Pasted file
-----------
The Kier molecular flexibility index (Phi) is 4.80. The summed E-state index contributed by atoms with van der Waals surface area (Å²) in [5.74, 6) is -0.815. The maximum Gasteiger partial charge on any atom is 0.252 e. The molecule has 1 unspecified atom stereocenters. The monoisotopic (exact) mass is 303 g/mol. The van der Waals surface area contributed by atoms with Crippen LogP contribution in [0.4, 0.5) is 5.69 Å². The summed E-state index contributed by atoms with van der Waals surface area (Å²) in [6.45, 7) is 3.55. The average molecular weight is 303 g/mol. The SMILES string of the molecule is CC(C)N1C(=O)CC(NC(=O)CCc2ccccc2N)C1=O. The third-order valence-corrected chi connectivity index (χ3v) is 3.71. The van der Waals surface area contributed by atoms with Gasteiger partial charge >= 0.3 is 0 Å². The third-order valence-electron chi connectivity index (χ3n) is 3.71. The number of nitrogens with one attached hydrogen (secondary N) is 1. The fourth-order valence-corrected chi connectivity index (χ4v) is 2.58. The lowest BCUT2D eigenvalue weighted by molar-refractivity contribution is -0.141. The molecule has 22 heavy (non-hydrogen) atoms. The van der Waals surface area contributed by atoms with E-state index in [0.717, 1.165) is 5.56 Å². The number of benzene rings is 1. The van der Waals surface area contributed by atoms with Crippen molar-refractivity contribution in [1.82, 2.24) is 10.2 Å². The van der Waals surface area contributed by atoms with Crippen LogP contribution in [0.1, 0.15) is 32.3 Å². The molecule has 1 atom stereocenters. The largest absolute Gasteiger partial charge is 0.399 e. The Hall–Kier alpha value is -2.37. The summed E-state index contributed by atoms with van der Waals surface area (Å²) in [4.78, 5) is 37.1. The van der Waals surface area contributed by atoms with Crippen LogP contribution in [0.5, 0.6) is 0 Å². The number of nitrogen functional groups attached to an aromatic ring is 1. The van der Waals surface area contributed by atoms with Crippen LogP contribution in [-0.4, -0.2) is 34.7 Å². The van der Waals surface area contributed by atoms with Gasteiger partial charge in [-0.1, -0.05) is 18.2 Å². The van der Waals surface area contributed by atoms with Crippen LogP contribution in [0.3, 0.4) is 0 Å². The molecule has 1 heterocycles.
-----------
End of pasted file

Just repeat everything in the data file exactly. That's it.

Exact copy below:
The Kier molecular flexibility index (Phi) is 4.80. The summed E-state index contributed by atoms with van der Waals surface area (Å²) in [5.74, 6) is -0.815. The maximum Gasteiger partial charge on any atom is 0.252 e. The molecule has 1 unspecified atom stereocenters. The monoisotopic (exact) mass is 303 g/mol. The van der Waals surface area contributed by atoms with Crippen LogP contribution in [0.4, 0.5) is 5.69 Å². The summed E-state index contributed by atoms with van der Waals surface area (Å²) in [6.45, 7) is 3.55. The average molecular weight is 303 g/mol. The SMILES string of the molecule is CC(C)N1C(=O)CC(NC(=O)CCc2ccccc2N)C1=O. The third-order valence-corrected chi connectivity index (χ3v) is 3.71. The van der Waals surface area contributed by atoms with Gasteiger partial charge >= 0.3 is 0 Å². The third-order valence-electron chi connectivity index (χ3n) is 3.71. The number of nitrogens with one attached hydrogen (secondary N) is 1. The fourth-order valence-corrected chi connectivity index (χ4v) is 2.58. The lowest BCUT2D eigenvalue weighted by molar-refractivity contribution is -0.141. The molecule has 22 heavy (non-hydrogen) atoms. The van der Waals surface area contributed by atoms with E-state index in [0.717, 1.165) is 5.56 Å². The number of benzene rings is 1. The van der Waals surface area contributed by atoms with Crippen molar-refractivity contribution in [1.82, 2.24) is 10.2 Å². The van der Waals surface area contributed by atoms with Crippen LogP contribution in [0.1, 0.15) is 32.3 Å². The molecule has 1 atom stereocenters. The largest absolute Gasteiger partial charge is 0.399 e. The Hall–Kier alpha value is -2.37. The summed E-state index contributed by atoms with van der Waals surface area (Å²) in [4.78, 5) is 37.1. The van der Waals surface area contributed by atoms with Crippen LogP contribution in [0.5, 0.6) is 0 Å². The number of nitrogen functional groups attached to an aromatic ring is 1. The van der Waals surface area contributed by atoms with Crippen LogP contribution in [-0.4, -0.2) is 34.7 Å². The van der Waals surface area contributed by atoms with Gasteiger partial charge in [-0.1, -0.05) is 18.2 Å². The van der Waals surface area contributed by atoms with Crippen LogP contribution in [0.3, 0.4) is 0 Å². The molecule has 1 heterocycles.